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Bishop of Lincoln and founder of Lincoln College, Oxford; b. of a good Yorkshire family about 1360, Croston being sometimes mentioned, though without clear authority, as his birthplace; d. at Sleaford, 25 Jan., 1431.
[He was actually born about 1385; in 1403 he received a papal dispensation on reaching the age of 18 to hold a benefice with cure. Crofton is a village about ten miles north of the Fleming family's manor of Wath-on-Dearne, in the West Riding of Yorkshire, but the family also held a farm at Croston in Lancashire — Ed.]
He studied at University College, Oxford, and became junior proctor in 1407. In 1409 he was chosen by convocation as one of the twelve commissioners appointed to examine the writings of Wyclif, though at this time he was suspected of sympathy with the new movement and is mentioned by name in a mandate which Archbishop Arundel addressed to the chancellor in 1409 in order to suppress this tendency in the university. If the archbishop's description is correct the date usually assigned for Fleming's birth must be far too early, for a man close on fifty could not be mentioned as one of a company of beardless boys who had scarcely put away the playthings of youth (Wilkins, Conc. Magn. Brit., III, 322). [See the note on his birth date above. —Ed.] If he ever had any sympathy with Wyclif it did not extend to Wyclif's heretical doctrines, for his own orthodoxy was beyond suspicion and it subsequently became his duty as bishop to burn the exhumed body of Wyclif in 1428. [This was well into his episcopate and over a decade after it had been mandated by the Council of Constance; Fleming was not a zealous prosecutor of heresy. —Ed.] He held successively the prebends of South Newbald (22 Aug., 1406) and Langtoft (21 Aug. 1415), both in York Diocese, and subsequently was rector of Boston. He became bachelor in divinity some time before 1413.
[Fleming actually became rector of Boston on 27 Nov. 1408 and took possession of the temporalities of that parish on 8 Jan. 1409, after being ordained on 18 Dec. 1408. On 3 March 1413, Bp. Repyngdon of Lincoln commissioned Fleming, along with the future chancellor of Oxford, William Barrow, to act as his representatives in examining candidates presenting themselves and issuing preaching licenses to suitable preachers at Oxford. Contrary to the statement that he became bachelor in divinity before 1413, the earliest mention of Fleming as a bachelor of theology is dated March 1414. After that, he attended the Council of Constance, probably arriving in the early Autumn of 1416, and delivered at least five sermons there between January and October 1417, in which clerical reform was the consistent theme; these include several eulogies, one of which was for Bishop Robert Hallum of Salisbury and another for Francesco Zabarella, Bishop of Florence. —Ed.]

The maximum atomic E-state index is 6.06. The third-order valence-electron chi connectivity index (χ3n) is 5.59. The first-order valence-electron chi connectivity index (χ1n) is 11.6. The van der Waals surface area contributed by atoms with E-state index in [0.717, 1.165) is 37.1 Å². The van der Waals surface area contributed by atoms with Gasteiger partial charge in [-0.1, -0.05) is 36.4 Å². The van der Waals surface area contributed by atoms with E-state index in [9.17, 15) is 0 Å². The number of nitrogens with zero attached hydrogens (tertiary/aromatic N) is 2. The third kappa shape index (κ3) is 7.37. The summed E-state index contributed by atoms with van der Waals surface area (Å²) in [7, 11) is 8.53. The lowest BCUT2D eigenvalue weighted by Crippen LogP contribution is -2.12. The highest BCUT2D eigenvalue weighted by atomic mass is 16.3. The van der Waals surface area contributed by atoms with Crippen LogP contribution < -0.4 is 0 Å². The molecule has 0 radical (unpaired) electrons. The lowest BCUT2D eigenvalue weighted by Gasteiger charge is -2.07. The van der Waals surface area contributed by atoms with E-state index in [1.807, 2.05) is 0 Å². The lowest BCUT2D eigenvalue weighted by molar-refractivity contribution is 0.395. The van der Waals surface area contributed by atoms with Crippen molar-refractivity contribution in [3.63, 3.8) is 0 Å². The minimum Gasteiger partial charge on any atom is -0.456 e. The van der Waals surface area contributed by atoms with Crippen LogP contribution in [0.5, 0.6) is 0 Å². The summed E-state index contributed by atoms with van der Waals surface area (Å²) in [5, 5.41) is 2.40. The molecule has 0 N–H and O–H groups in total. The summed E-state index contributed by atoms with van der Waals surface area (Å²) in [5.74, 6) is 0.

Finally he was elected Bishop of Lincoln, 20 Nov., 1419, in succession to Philip Repyngdon, and was consecrated at Florence [by Martin V], 28 April, 1420. In 1422 he was in Germany at the head of an embassy, and in June 1423 he acted as president of the English representatives at the Council of Pavia which was transferred to Siena and finally developed into the Council of Basle. More than once he preached before the council, but as he supported the rights of the pope against the assembled Fathers his views were disapproved of. The pope, however, showed him favour by appointing him as his chamberlain and naming him Archbishop of York in 1424. [He was appointed chamberlain on 31 Jan. 1418, near the conclusion of the Council of Constance, not after Pavia-Siena. —Ed.] Difficulties, however, arose with the king's ministers, and the appointment was set aside [as a violation of the Statute of Provisors]. On returning to Lincoln, the bishop began the foundation of Lincoln College, which he intended to be a collegiolum of theologians connected with the three parish churches of St. Mildred, St. Michael, and Allhallows, Oxford. The preface which he wrote to the statutes is printed in the "Statutes of Lincoln College" (Oxford 1853). He proved a vigorous administrator of his diocese, and added to his cathedral a chantry in which he was subsequently buried. One work now lost, "Super Angliae Etymologia", is attributed to him by Bale.